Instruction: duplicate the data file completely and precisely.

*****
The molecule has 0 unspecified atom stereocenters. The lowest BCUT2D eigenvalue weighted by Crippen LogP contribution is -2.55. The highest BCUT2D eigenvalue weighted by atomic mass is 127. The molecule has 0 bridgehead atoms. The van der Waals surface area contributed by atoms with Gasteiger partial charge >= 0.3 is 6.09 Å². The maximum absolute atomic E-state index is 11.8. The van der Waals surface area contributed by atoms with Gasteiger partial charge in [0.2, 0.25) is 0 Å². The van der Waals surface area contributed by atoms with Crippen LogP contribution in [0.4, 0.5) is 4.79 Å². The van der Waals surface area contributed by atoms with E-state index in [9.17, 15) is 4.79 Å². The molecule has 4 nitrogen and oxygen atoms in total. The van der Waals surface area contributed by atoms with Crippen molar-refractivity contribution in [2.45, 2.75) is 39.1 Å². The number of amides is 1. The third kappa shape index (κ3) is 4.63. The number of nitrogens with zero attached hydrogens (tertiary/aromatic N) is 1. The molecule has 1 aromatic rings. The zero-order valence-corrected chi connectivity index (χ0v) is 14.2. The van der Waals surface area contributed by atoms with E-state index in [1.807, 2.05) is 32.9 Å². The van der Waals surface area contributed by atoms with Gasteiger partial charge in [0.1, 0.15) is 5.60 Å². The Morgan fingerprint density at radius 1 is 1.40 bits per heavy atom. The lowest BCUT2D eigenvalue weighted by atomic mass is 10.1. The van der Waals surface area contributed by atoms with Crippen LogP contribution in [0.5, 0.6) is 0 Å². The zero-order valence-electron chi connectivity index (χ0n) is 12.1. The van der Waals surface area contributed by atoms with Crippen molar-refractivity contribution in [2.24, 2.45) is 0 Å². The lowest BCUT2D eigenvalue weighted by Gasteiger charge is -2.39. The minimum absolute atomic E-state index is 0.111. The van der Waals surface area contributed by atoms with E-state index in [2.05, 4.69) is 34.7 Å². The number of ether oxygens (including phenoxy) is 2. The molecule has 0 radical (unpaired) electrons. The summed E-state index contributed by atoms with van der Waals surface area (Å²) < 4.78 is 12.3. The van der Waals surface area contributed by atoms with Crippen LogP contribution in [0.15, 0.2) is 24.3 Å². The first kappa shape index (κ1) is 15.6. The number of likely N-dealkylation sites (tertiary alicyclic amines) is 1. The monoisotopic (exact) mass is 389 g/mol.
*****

The molecule has 0 unspecified atom stereocenters. The lowest BCUT2D eigenvalue weighted by Crippen LogP contribution is -2.55. The highest BCUT2D eigenvalue weighted by atomic mass is 127. The molecule has 0 bridgehead atoms. The van der Waals surface area contributed by atoms with Gasteiger partial charge >= 0.3 is 6.09 Å². The maximum absolute atomic E-state index is 11.8. The van der Waals surface area contributed by atoms with Gasteiger partial charge in [0.2, 0.25) is 0 Å². The van der Waals surface area contributed by atoms with Crippen LogP contribution in [0.4, 0.5) is 4.79 Å². The van der Waals surface area contributed by atoms with E-state index in [9.17, 15) is 4.79 Å². The molecule has 4 nitrogen and oxygen atoms in total. The van der Waals surface area contributed by atoms with Crippen molar-refractivity contribution in [2.45, 2.75) is 39.1 Å². The number of amides is 1. The third kappa shape index (κ3) is 4.63. The number of nitrogens with zero attached hydrogens (tertiary/aromatic N) is 1. The molecule has 1 aromatic rings. The zero-order valence-corrected chi connectivity index (χ0v) is 14.2. The van der Waals surface area contributed by atoms with E-state index in [1.807, 2.05) is 32.9 Å². The van der Waals surface area contributed by atoms with Gasteiger partial charge in [0.1, 0.15) is 5.60 Å². The Morgan fingerprint density at radius 1 is 1.40 bits per heavy atom. The lowest BCUT2D eigenvalue weighted by atomic mass is 10.1. The van der Waals surface area contributed by atoms with Crippen LogP contribution in [0.5, 0.6) is 0 Å². The zero-order valence-electron chi connectivity index (χ0n) is 12.1. The van der Waals surface area contributed by atoms with Crippen molar-refractivity contribution in [2.24, 2.45) is 0 Å². The lowest BCUT2D eigenvalue weighted by Gasteiger charge is -2.39. The minimum absolute atomic E-state index is 0.111. The van der Waals surface area contributed by atoms with E-state index in [2.05, 4.69) is 34.7 Å². The number of ether oxygens (including phenoxy) is 2. The molecule has 0 radical (unpaired) electrons. The summed E-state index contributed by atoms with van der Waals surface area (Å²) < 4.78 is 12.3. The van der Waals surface area contributed by atoms with Crippen LogP contribution in [0.15, 0.2) is 24.3 Å². The first kappa shape index (κ1) is 15.6. The number of likely N-dealkylation sites (tertiary alicyclic amines) is 1. The monoisotopic (exact) mass is 389 g/mol.